each other so that the magnetic ?eld is perpendicular to 30 tages of the invention 'will be apparent from the following
the conductors upon the dielectric sheet. The coils are
more particular description of preferred embodiments of
in the form of a rectangular loop so that current, when
the invention, as illustrated in the accompanying draw
applied to the coil, ?ows‘ in one direction through the
ings.
conductors of the lower half of the coils and in an oppo
In the drawings:
site direction through the conductors of the upper half of 35
FIG. 1 is a front elevational view of the relay;
the coils. However, the conductors of the lower half of
FIG. 2 is a side elevational view of the relay;
the coils are associated 'with a ?rst pair of opposite mag
FIG. 3 is a schematic view showing the magnetic mem
netic poles and the conductors of the upper half of the
bers and the magnetic ?eld;
coils are associated with a second pair of opposite mag
FIG. 4 is a partial view in side elevation showing an
netic poles oppositely arranged from the arrangement of 40 alternate contact structure;
said ?rst pair of opposite magnetic poles. The dielectric
FIG. 5 is a schematic showing of the coils upon the di
sheet is free to move relative to the magnets. When cur
electric sheet;
rent is passed through the conductors forming the coils,
FIG. 6 is partial view in front elevation showing an
the dielectric sheet is moved relative to the magnetic ?eld.
alternate form for connecting the coils to supply ter
Because of the particular arrangement for the coils and 45 m'inals;
pairs of magnetic poles, the forces upon the conductors
FIG. 7 is a sectional view taken along the line 7-7 in
of the lower half of the coils are additive to the forces
FIG. 1;
upon the conductors of the upper half of the coils. As the
FIG. 8 is perspective view schematically showing a slid
dielectric sheet moves in response to the forces upon the
ing type of contact structure;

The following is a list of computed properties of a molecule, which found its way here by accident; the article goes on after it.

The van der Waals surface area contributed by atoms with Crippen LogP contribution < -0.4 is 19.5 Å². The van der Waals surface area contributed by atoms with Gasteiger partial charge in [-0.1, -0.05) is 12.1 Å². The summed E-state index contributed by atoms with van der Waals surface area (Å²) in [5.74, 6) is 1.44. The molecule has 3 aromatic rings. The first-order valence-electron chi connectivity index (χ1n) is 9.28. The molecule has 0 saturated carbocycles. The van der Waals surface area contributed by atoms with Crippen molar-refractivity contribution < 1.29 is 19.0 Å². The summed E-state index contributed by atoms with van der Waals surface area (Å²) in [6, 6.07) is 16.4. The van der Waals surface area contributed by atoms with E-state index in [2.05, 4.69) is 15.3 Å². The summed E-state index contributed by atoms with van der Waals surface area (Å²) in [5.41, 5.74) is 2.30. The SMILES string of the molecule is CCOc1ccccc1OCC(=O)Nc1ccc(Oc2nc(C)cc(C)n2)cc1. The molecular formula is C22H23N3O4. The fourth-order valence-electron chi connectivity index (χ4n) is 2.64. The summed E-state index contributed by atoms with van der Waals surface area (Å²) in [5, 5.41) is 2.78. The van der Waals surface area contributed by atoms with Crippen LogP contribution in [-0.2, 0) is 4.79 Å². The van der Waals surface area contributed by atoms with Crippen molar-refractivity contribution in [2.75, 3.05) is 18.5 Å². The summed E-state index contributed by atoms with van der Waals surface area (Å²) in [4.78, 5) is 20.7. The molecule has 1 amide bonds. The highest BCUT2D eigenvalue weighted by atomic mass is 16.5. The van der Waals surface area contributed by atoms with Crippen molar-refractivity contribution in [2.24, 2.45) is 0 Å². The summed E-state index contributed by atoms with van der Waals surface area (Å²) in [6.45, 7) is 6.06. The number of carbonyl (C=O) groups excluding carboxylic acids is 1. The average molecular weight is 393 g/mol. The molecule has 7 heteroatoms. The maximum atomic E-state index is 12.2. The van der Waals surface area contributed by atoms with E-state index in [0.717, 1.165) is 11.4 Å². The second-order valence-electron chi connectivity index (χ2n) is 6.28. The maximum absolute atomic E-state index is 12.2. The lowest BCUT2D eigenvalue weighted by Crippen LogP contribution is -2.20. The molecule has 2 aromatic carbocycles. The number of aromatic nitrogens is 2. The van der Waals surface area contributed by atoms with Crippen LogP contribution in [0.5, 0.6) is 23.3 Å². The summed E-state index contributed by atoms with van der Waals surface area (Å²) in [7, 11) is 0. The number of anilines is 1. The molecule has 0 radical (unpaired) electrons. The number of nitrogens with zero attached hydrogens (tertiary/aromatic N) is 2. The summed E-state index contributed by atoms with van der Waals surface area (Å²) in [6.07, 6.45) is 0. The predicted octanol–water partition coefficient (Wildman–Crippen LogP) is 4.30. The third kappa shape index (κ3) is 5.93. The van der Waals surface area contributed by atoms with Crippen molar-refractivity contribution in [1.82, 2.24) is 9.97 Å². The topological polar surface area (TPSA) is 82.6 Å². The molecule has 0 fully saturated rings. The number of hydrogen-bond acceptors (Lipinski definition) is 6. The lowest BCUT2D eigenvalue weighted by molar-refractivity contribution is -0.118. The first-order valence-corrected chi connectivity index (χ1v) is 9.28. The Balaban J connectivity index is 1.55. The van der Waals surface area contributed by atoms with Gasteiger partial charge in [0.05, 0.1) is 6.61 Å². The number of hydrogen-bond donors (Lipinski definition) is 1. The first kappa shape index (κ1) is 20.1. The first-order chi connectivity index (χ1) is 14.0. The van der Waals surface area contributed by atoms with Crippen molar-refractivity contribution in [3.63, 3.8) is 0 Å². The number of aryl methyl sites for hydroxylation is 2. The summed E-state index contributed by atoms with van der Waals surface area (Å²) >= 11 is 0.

50
conductors forming the coils, it acts upon electrical con
FIG. 9 is a perspective view schematically showing an
tacts.
other sliding type of contact structure;
In conventional electromagnetic relays, the force upon
FIG. 10 is a perspective view schematically showing an
the armature or member for transferring the electrical
arrangement where the dielectric sheet carries an adherent
contacts is'a function of the distance that the armature
conductor adapted to establish an electrical connection
55
is from the core of the magnet. Hence, the force upon
with contact elements;
the armature is not uniform. Generally, the starting
FIG. 11 is a partial view in side elevation showing an
force is small and then the force increases as the arma
other type of contact structure; and,
ture approaches the core of the magnet. It is apparent
FIG. 12 is a perspective view schematically showing a
that this type of relay is a slower operating relay than
the one of the present invention where the forces de
veloped, as current is passed through the coils, are uni
form.
Hence, once the current builds up, a peak force
60 sliding contact arrangement for connecting the coils to
supply terminals.
With reference to the drawings and particularly to
FIGS. 1 and 2, the invention is illustrated by way of ex
ample as a relay 10. The relay 10 includes permanent